Ready For A Cool Rollator? Is Rollz or byAcre better for you?

Cool rollator? What?

As a rollator fangirl hell-bent on flooding social media with proof that disability doesn’t have to mean devoid of style, I’m often asked about my, dare I say it? Cool rollators by Rollz Motion and byAcre. Both are brands I fell in love with, and now have partnerships with (scroll to the end for sick discounts); but more than that, I’m tackling this topic because there aren’t always (ever?) systems in place to help those of us with progressive MS navigate the transition from independent pedestrian to someone who could use a little support to stay upright.

Like wtf, how are we supposed to figure this out on our own? 

From canes and sticks, to trekking poles and forearm crutches, walking bikes, miniature horses, bumper cars, donkeys, dolphins, and piggy-back rides, this is not a comprehensive post about all your mobility aid options. I’m focusing on the Rollz Motion and ByAcre in response to a question I get asked all the time:

If you could only have one rollator, would you choose the Rollz or the byAcre?

I love  my Rollz and my byAcre equally because they address different needs, so this question feels like an impossible game of Would You Rather. Like, why don’t you just ask me to choose between coffee and cabernet? Miss Vickie’s and French fries? The Summer Olympics and the Winter Olympics?

Ok, that last one was a trick Q. Obviously. The answer is Netflix in my pyjamas for 3 weeks, because watching other people exercise is hella boring. 

The good news is that depending on your lifestyle and needs, your choice between the Rollz and the byAcre (or a different mobility aid altogether) might be easier. Just as everyone’s MS is different, so are the tricks and tools we need to manage our disease, and just because this is how I roll, doesn’t mean either device is right for you. 

Who needs a cool rollator anyway? 

Rollators can be great options for people with MS because they help with things like balance, endurance, and fatigue. Rollators can help you go further, faster, and safer, and using one means you always have a place to sit. A cool rollator can help you feel better about the shitty fact that you need one in the first place.

Mobility aids aren’t cheap.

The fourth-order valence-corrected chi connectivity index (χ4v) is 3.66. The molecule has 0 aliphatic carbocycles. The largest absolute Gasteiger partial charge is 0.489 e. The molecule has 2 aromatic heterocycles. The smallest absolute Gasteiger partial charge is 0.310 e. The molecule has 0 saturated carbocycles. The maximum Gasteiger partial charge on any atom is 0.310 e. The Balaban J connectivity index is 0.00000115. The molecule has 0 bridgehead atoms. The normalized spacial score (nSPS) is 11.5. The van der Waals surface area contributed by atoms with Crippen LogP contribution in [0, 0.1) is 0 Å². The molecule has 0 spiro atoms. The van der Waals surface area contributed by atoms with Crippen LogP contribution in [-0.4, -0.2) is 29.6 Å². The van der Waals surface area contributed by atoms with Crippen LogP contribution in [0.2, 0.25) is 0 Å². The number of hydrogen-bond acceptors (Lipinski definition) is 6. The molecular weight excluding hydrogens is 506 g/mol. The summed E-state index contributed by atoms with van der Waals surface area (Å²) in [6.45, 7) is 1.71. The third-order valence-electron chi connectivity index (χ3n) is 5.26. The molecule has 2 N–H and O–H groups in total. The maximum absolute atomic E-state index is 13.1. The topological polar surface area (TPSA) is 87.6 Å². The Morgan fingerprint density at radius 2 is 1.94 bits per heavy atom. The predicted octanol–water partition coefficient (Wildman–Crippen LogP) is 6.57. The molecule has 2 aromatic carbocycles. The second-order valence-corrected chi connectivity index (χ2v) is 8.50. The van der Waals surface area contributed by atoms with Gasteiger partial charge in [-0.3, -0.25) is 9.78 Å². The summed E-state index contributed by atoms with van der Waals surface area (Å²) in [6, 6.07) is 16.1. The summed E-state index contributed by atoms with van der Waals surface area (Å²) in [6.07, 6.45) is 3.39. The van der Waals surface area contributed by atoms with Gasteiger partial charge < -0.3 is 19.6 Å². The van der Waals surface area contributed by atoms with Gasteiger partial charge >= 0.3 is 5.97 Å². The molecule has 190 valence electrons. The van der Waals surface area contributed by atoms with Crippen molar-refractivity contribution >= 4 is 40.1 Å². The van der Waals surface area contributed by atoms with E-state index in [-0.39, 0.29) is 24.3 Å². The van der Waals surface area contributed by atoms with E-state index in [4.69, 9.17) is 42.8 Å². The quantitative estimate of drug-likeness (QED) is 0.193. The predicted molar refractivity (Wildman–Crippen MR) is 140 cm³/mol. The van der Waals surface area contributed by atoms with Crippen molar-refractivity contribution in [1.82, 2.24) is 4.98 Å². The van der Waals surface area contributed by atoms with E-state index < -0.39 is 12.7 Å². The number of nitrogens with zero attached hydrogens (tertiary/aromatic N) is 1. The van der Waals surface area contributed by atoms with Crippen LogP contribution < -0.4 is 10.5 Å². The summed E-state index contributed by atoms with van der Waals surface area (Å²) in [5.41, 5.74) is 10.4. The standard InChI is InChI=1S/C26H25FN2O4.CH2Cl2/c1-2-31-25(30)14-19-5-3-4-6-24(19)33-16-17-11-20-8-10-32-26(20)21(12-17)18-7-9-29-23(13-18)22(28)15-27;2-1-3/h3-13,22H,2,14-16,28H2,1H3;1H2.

I think of my mobility aids as part of our household transportation budget. I live in a city. My hood is like Sesame Street where the butcher, the cheese monger, and every employee at the liquor store know my name, so most days I don’t need to travel far. As a non-driver, when I consider the cost of my cool rollators plus the half dozen Ubers I take throughout the week, I feel good because I realize my transit needs are actually cheaper than even the most modest car. Then I go online and order a new sweater to reward myself for being so good at money. Of course, the car-free, city-life isn’t realistic for everyone, but the high cost of living with a chronic illness like MS is a post for another day (and like, a bottle of scotch).

Rollz Motion vs byAcre: Which one is the coolest rollator?

The Rollz Motion and the byAcre rollators have a lot in common. They’re both exceptionally designed, well-made, highly functional devices that come in a variety of colours to complement your personal style.

The main difference between the Rollz Motion and the byAcre is that the Rollz converts from a rollator to a transport chair, allowing you to walk as you are able, and then to get a push when fatigue and foot-drop kick-in. 

Walk till you drop
Rest as required.

The byAcre is a straight-up cool rollator.

byAcre

The Rollz Motion

The Rollz recognizes that part-time wheelchair users exist; and to be honest, this was news to me. Whoever’s in charge of telling us about MS spends a lot of time reassuring newly diagnosed patients that “most people with MS don’t end up in a wheelchair”. This is an infuriating statement that reinforces the (false) notion that wheelchair-use signals The End, and that fails to prepare anyone with the resources to manage disease progression if it happens. Again, a post for another day, another bottle.